And the game changed for ever (8)

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Offline maruppharm

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And the game changed for ever (8)
« on: November 11, 2013, 01:55:17 PM »
1992-93: Technology takes its bow
Some events develop significance later, others are recognised immediately. This belonged in the second category. There was surprisingly little resistance to the use of television replays for line decisions on India's trip to South Africa late in 1992. But it still felt bizarre to have finally reached this point after the embarrassment TV had been causing umpires for decades.

On the second day of the First Test at Durban, Jonty Rhodes swooped at backward point and flicked an airborne throw to Andrew Hudson at short leg. Umpire Cyril Mitchley was "almost certain" Sachin Tendulkar had been run out but, having been a consultant during the system's trials, had no hesitation in referring it. Third umpire Karl Liebenberg held his breath: there were no fixed cameras at square leg, and everything depended on the midwicket cameraman. But the shot was there. Liebenberg pressed the green light (for "go", which in those days meant "out"), and Tendulkar's dismissal had taken just 34 seconds longer than normal. "I felt instantly the game had changed for ever - and for the better," said South African captain Kepler Wessels.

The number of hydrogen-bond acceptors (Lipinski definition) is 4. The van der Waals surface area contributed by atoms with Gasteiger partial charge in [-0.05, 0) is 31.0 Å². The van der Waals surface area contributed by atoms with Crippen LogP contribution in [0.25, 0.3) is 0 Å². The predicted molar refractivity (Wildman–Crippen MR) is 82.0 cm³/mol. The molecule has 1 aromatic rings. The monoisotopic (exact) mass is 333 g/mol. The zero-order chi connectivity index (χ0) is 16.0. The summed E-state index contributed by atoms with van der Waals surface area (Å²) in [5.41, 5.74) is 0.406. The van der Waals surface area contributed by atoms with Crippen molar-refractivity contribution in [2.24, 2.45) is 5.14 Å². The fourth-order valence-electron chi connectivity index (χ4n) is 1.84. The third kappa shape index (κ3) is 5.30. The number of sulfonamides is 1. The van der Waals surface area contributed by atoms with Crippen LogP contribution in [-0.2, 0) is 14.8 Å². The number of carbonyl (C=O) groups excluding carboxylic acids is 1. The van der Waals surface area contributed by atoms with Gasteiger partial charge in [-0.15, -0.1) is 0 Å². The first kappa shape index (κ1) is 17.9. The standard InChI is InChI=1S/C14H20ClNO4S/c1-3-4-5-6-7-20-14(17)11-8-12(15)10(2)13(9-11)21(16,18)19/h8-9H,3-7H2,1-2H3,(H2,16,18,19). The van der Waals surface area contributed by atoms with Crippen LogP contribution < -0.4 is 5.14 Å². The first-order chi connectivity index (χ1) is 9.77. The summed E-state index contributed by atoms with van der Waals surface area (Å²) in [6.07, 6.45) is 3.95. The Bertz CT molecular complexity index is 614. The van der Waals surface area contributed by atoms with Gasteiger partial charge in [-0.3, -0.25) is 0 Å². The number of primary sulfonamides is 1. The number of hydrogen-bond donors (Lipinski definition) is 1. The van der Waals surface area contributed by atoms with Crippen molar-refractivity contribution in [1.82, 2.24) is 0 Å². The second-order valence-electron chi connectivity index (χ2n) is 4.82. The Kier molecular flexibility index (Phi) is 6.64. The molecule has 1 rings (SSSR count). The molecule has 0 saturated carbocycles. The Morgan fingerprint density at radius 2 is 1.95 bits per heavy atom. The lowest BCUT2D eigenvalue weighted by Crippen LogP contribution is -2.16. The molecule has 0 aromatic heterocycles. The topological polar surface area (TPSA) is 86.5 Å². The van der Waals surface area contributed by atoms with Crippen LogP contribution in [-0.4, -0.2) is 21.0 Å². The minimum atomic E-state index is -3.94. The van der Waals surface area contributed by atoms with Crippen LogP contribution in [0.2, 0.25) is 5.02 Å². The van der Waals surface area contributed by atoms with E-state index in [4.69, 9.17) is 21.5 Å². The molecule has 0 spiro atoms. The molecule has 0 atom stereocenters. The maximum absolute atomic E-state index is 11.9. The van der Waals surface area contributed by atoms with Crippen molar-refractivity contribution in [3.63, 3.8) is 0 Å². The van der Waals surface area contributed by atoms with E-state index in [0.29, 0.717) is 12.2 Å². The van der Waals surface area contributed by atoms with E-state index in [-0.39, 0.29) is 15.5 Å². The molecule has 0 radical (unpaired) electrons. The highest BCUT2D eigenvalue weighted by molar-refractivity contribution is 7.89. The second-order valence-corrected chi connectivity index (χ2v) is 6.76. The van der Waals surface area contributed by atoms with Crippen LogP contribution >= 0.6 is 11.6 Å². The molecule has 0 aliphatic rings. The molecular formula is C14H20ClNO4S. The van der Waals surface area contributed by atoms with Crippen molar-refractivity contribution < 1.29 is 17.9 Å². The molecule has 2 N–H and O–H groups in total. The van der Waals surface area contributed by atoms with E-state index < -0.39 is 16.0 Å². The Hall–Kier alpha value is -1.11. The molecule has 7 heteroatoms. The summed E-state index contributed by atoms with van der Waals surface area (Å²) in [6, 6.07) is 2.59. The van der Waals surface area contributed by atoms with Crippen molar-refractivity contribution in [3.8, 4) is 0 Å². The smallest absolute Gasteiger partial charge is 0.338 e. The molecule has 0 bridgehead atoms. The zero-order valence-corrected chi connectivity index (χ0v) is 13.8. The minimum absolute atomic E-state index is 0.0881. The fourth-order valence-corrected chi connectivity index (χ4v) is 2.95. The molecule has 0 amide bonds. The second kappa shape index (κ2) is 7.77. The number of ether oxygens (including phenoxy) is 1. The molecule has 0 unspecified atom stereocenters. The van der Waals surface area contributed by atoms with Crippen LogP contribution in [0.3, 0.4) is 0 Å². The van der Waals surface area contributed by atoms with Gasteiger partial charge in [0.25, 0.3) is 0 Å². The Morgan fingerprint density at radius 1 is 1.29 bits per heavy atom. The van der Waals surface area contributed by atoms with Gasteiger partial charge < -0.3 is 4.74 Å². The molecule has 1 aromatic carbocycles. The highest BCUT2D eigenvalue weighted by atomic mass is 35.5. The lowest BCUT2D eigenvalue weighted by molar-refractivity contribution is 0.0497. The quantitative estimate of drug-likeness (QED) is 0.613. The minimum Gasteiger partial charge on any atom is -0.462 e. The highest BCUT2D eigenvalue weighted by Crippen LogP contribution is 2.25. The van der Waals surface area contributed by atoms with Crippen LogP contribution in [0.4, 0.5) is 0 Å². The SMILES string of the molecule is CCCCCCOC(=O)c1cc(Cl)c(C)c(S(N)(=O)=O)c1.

After domestic use of the referral system revealed its imperfections, fixed cameras - known as the Pana-eye - were implemented in South Africa two years later. They became standard after that. Today, we have the Decision Review System, when money and politics allow. Even the umpires have accepted that their word is no longer necessarily final - a profound shift in the game's psyche. NEIL MANTHORP

From Wisden 1994: The Indians in South Africa, by Richard Streeton
The tour will be remembered for the introduction of ICC's scheme for independent umpires and even more for the South African board's experiment using television replays to settle difficult line decisions. It was a successful innovation, welcomed by most players and officials after some initial reservations. Hitherto, for as long as the game has been played, batsmen have received the benefit of an umpire's doubt. When officials on the field felt unable to decide, a third umpire in the pavilion watched video replays to rule on run-outs and stumpings (and hit-wicket decisions, though none arose). A green light signalled that the batsman must go, and red that he was not out. Invariably the crowd buzzed with excitement as they waited and at some grounds they were able to watch the big-screen replays at the same time.
Md Al Faruk
Assistant Professor, Pharmacy